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The treatment of organ rejection with immunosuppressive medication: a discussion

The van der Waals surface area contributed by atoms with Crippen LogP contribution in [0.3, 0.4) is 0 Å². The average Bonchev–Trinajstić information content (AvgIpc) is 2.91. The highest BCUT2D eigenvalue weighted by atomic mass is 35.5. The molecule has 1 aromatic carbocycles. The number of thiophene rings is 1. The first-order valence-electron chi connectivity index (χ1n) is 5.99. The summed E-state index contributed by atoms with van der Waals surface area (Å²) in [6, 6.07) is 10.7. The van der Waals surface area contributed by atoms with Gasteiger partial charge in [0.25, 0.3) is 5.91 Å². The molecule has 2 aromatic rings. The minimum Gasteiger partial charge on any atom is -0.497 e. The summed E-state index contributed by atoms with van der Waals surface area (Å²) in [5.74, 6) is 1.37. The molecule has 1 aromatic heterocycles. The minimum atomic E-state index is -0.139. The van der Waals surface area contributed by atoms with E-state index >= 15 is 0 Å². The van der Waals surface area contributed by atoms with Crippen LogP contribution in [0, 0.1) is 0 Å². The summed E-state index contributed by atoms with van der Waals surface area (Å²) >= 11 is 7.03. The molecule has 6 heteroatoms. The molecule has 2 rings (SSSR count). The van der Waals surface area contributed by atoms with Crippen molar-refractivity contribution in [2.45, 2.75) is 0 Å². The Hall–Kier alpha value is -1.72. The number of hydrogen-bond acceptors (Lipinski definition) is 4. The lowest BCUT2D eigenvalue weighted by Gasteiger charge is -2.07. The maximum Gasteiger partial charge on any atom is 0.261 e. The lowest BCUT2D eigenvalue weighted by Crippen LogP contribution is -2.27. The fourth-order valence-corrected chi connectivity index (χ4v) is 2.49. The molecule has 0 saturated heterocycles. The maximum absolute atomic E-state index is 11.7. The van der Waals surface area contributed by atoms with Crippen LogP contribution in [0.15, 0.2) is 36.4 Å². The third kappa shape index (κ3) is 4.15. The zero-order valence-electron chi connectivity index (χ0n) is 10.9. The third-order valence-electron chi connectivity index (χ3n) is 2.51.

The treatment of organ rejection with immunosuppressive medication: a discussionSince the pioneering experiments of allograft heart transplantation by Christiaan Barnard in 1967, there have been significant advances in the development of human organ transplantation.Indeed, over 35,000 patients in both the US and Europe benefit annually from organ transplantation (Hampton, 2005).Through the transplantation and engraftment of these organs, not only can biological function of organs be restored, but also the quality of life of recipients can be greatly increased.As a result the number of transplantation operations carried out each year has increase exponentially over the past decades.Despite improvements in surgical techniques, the hurdle of immunological rejection by the host of transplanted organs still remains a current obstacle. This represents a challenge both scientifically and clinically and, as a result, is a focus of both the medical and scientific communities.Over the past 60 years, there has been an exponential increase in the development of immunosuppressive drugs in order to treat organ rejection, as well as autoimmune diseases (Gummert et al. 1999). These drugs seek to suppress various components of the immune system in order to prevent rejection in the context of organ transplantation. This essay seeks to examine the broad immunology of transplantation as well as the different classes of immunosuppressive drugs and their associated benefits and side effects.Transplantation is broadly defined as the act of transferring cells, tissues, or organs from one site to another. In the context of organ transplantation, this is generally from one person to another, with transplantation classed as either from a living donor or cadaveric.Although less common, there has been some attempt to transplant organs from other animals, known as xenografts. This was initially attempted given the lack of availability of human donor organs.However, as transplantation occurs between two immunologically distinct persons, a degree of immunological mismatch occurs. Due to this mismatch, the host immune system recognises the donor organ as foreign and, as a result, activates various arms of the immune system.Several types of immune rejection can occur in individuals undergoing organ transplantation. Hyperacute rejection occurs when pre-existing antibodies within the host against donor antigens attack the graft and result in rapid rejection of the graft, typically within a few hours (Murphy et al. 2010).This results in rapid declining function of the graft and is often non-reversible, thereby causing the recipient to lose the graft. In contrast, acute rejection occurs within six months following transplantation and is the result of activated T cells against donor antigens (Murphy et al. 2010).The third type of rejection is known as chronic rejection and, as the name suggests, occurs years after transplantation and is mediated by both antibodies and T cells. In order to encourage graft survival, and prevent the aforementioned from occurring, effective regimes in order to suppress these immune responses have been developed, although as outlined, they often come with significant side effects.Glucocorticoids, such as prednisone, are commonly used in immunosuppressive regimes. These drugs seek to prevent rejection by suppressing various arms of the immune system including T cells, B cells, macrophages, granulocytes and monocytes (Steiner..

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